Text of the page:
So that brings us back around to Lammas. It’s a cross-quarter day, partway between the summer solstice and the autumnal equinox. Another name for the day is Loaf Mass.

there is some evidence of the Christian Anglo Saxon harvest festival of Loaf Mass, which is likely to have been built on a pre-existing pagan ritual of the same time, as the festival is one of the harvest…. July was commonly the hardest month of the year for a pre-industrial farming economy, and many of the poor, who could not afford to buy bread and had run through their own stocks, died during July. So the bringing in of the harvest was the first time in months that most people would have a good meal and drink.

So it’s a day for bread. My daughter loves bread.

Bread Mask

It’s our good fortune as a family not to worry about running out of bread in July. The supermarkets around here are fully stocked, year-round. In fact, in our society obesity is a bigger problem than starvation. We also consume vast amounts of fossil fuels to ship food around the world. I certainly don’t romanticize the past, but I don’t believe our current divorce from seasonal cycles is entirely healthy.

A discussion of such matters on the naturalistic paganism group got me curious about what is really being harvested at this time in this area. I did a net search for “Louisiana harvest season.” Isn’t that a sad comment on how disconnected I am from the cycles of nature and agriculture? I have to search the net to figure out what’s in season around here! Anyhow, I found a “Louisiana Harvest Calendar” from the Louisiana Department of Agriculture & Forestry.

And so I learned that fruits and vegetables currently in season here include acorn squash, butternut squash, cushaw, pumpkins, yellow squash and zucchini, apples, figs, muscadines, peaches, pears and plums, banana peppers and hot peppers, butter beans and southern peas, cantaloupes, melons and watermelons, tomatoes, cucumbers, eggplant, okra and sweet potatoes. (Interestingly enough, my spellchecker doesn’t recognize cushaw or muscadines.) Of course, it seems something is always in season here in the subtropics. But this gives me some ideas for a seasonally appropriate Lammas feast.

I am planning to take a day off work for Lammas, bake a loaf of bread in the shape of a person, and make some corn dollies with my daughter. We’ll save them for burning at Candlemas.

Demeter is associated with the harvest, and I associate Demeter with Xy, and she’s a teacher, and this is the time of year teachers are gearing up to go back to school. My daughter will also be beginning her first year of school. So I’d like this to also be a time to honor them (the women in my life) and mark the end of summer and the beginning of the school year. Maybe we’ll make two loaves for mother and daughter.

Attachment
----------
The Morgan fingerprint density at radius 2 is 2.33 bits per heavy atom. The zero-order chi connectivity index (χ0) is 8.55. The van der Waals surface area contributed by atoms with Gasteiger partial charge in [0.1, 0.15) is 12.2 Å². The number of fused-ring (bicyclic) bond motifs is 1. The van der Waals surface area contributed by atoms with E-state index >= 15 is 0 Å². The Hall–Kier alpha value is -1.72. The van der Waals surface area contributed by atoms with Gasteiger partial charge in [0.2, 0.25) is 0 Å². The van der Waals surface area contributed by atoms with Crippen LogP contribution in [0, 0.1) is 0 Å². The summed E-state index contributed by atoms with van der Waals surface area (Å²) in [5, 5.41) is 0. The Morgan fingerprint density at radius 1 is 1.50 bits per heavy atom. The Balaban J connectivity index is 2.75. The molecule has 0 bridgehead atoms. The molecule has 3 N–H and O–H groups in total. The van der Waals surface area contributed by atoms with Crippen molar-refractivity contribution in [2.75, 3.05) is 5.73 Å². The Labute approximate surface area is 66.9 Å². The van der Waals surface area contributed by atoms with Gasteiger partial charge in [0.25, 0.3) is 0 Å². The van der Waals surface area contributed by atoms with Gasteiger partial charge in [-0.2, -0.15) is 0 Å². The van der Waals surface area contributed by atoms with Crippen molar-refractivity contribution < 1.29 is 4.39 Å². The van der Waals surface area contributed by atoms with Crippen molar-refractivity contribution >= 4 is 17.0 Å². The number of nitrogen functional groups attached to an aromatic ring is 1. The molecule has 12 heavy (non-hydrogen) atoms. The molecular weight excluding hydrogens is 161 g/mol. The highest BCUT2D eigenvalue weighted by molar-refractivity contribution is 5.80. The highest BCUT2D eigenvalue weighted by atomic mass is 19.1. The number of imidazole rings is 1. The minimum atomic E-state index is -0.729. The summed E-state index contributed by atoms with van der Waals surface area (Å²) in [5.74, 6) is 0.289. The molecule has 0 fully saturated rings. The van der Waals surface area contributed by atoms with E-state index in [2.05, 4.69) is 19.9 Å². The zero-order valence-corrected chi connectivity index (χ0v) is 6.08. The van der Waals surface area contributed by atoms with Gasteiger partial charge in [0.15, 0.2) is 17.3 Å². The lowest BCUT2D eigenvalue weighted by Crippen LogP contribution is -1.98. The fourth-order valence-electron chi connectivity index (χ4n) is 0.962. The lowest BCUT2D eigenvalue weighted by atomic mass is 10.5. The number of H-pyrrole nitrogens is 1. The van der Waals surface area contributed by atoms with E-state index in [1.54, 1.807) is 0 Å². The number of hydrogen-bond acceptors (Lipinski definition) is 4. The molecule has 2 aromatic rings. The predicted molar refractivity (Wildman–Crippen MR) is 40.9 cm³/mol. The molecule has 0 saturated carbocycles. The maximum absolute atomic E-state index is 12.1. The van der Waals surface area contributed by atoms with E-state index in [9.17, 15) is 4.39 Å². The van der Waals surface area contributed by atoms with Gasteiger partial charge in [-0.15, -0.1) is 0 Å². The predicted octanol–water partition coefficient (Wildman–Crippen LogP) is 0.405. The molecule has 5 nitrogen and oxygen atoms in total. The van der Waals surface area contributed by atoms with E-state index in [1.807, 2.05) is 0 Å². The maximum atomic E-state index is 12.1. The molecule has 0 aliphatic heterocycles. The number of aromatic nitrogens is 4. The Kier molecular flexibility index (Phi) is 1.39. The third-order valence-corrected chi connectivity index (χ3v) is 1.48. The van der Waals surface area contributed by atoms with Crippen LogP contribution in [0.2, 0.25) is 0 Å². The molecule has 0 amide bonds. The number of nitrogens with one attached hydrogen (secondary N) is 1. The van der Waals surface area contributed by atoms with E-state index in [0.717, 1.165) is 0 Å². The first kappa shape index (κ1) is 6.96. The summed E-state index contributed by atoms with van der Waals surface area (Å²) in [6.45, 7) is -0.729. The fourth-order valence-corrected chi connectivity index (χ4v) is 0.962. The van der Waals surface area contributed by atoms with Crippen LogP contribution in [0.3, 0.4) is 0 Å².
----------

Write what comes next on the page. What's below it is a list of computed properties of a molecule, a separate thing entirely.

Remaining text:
Lammas is probably the least well-known of the eight holidays. As such, it seems like a fine starting point for learning about all this — a happy accident, but it will always have a special place in my heart. So, for me, it’s not just a celebration of the agricultural harvest but also a time to think about how we stepped into the spiral and where we’ve come since and where we’re headed. Right now I feel pretty happy that Xy has played along so far, as the interest in these holidays is primarily mine. Rituals and traditions gain power over time, as associations and resonances build. Simply doing the same thing at the same time of year can be richly rewarding. I’m looking forward to deepening our experience as we continue to move around the wheel again.

Happy Lammas

Grass Horsie

Happy belated Lammas or Lughnasadh or whatever else you may call it. (I guess it’s over now. I get confused with these traditional-style holidays that last from sundown to sundown, essentially extending into two days of our modern calendar.) This is a time, in the Northern Hemisphere anyhow, to celebrate the beginning of the harvest. It also marks the beginning of the end of summer. That seems a long way off in the middle of this heat wave, but the “back to school” ads are appearing in the paper, and we painted Xy’s new school room not long ago, so I guess that’s what time it is.

I took Persephone to her first Lammas celebration this past weekend. This was organized by New Orleans Lamplight Circle and was specially planned for kids. It was my first such thing as well, and I wasn’t entirely sure what to expect.

What we found was all very sweet and beautiful and meaningful. We did some chants and songs with hand motions, honoring nature and the elements. There was some face painting and story-telling. We shared a simple but satisfying feast with an emphasis on bread. We also made corn dollies. Actually we made horsies, and (corn husks not being readily available) we made them out of grass. The one I made was a little on the shabby side, but I was holding a toddler on my lap the whole time.

Next year I hope to make some bread.

Participating in this celebration fulfilled a longstanding goal. I want my daughter to have a broad and well-rounded religious education. Mainstream Christian doctrine is easily encountered, but rituals such as this are a little more obscure. I want her to see that religion comes in many forms and varieties, and that it needn’t take place only in a church or a mosque or a synagogue.

But it’s more than that. I’ve been interested in religion myself for as long as I can remember, and in the last few years I’ve studied a bit about the diverse practices loosely grouped under the umbrella term of contemporary paganism. I find it endlessly fascinating, not to mention aesthetically compelling, and after so much reading it was gratifying to encounter the actual thing.

I’m looking forward to the autumnal equinox already.